Capitain Petzel: presenting Stefanie Heinze at the Gallery Weekend Berlin

Stefanie Heinze’s exhibition at Capitain Petzel is the Berlin based artist’s first solo presentation in the city where she was born in 1987, and on whose northeastern outskirts she grew up. In 2017 she completed her studies in painting at the Academy of Fine Arts Leipzig, with interludes at the National Academy of Fine Arts in Oslo and the Skowhegan School of Painting & Sculpture in Maine, USA.

Stefanie Heinze’s paintings depict scenes rife with fantastic encounters, composed of playfully transformative, and (a)sexual motifs. Again and again, the artist presents her protagonists in situations in which they perform specific movements, deeply immersed in themselves, with their eyes closed, and at a precarious moment, as if just about to fall. This fine line between serenity and failure contributes to the disquiet that characterizes the texture of Heinze’s paintings.

The starting point of Stefanie Heinze’s works are small-format drawings that often emerge from a collage process in which shapes are removed or added to. During the transfer to larger-sized canvases, translation errors occur and are actually welcomed, for colors and lines consistently end up speaking different languages and thus create new meanings. As a result, failure is not only always an option, but forms an integral part of Heinze’s imagery.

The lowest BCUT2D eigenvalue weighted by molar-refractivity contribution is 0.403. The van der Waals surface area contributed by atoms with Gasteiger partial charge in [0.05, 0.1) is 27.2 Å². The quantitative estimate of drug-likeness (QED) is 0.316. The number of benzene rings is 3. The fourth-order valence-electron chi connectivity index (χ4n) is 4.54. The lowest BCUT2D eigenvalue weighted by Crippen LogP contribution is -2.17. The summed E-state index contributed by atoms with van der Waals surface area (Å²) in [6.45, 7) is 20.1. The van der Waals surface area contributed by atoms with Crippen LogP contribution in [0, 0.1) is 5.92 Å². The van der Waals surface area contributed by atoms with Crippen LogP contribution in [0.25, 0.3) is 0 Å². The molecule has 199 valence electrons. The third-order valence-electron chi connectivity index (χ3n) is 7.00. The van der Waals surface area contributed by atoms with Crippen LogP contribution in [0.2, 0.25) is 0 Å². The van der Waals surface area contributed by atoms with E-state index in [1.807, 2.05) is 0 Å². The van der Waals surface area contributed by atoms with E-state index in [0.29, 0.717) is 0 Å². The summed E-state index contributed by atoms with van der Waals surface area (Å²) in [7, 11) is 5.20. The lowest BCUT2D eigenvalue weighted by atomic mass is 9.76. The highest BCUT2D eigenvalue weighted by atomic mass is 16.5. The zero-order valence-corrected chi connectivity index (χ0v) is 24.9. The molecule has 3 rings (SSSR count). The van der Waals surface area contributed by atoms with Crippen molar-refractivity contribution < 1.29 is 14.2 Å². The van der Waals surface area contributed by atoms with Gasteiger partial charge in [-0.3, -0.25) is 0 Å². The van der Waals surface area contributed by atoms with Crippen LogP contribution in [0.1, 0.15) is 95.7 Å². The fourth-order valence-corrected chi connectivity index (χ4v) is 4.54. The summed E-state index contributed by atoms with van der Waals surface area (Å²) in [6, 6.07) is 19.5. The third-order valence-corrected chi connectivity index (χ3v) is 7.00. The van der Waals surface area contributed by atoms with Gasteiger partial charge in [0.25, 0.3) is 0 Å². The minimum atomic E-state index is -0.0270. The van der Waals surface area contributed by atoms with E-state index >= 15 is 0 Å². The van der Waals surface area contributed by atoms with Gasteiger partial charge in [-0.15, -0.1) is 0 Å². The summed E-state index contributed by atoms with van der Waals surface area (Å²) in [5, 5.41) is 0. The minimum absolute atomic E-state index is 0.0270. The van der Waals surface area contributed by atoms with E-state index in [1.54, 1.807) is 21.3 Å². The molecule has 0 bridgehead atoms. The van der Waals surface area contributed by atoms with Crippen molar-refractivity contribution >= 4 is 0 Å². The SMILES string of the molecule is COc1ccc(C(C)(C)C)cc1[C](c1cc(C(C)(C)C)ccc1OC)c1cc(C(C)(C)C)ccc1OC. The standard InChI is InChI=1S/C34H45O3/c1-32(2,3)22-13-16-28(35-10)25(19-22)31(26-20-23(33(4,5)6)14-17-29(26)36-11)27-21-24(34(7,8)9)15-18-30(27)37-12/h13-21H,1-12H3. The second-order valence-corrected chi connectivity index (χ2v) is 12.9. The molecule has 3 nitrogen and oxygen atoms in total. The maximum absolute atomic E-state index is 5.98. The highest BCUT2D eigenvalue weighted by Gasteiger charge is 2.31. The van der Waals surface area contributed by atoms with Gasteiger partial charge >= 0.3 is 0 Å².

The personal as well as the political is intrinsic to the artist’s practice. Themes such as psychology, social class, gender, sexuality, the nature and procurement of food, digestion and everyday weather exert a major impact on her work. In this context, she is interested in anti-achievement and impossibility. Yet, instead of portraying failure with reference to a concrete figure or a specific marginalized group, she lets flaccid penises or, literally, carrots fly through her pictures. Accordingly, she proclaims “newsense,” a kind of pseudo-optimistic invention of her own making, as a retort to nonsense. The experience of failure achieves its own logic, complexity, and aesthetics, and thus its own beauty in Heinze’s paintings. The artist looks for the unexpected and subversive into which she integrates the perverse. Her paintings oscillate between high and low culture, embracing failure as a necessity and a better way of being.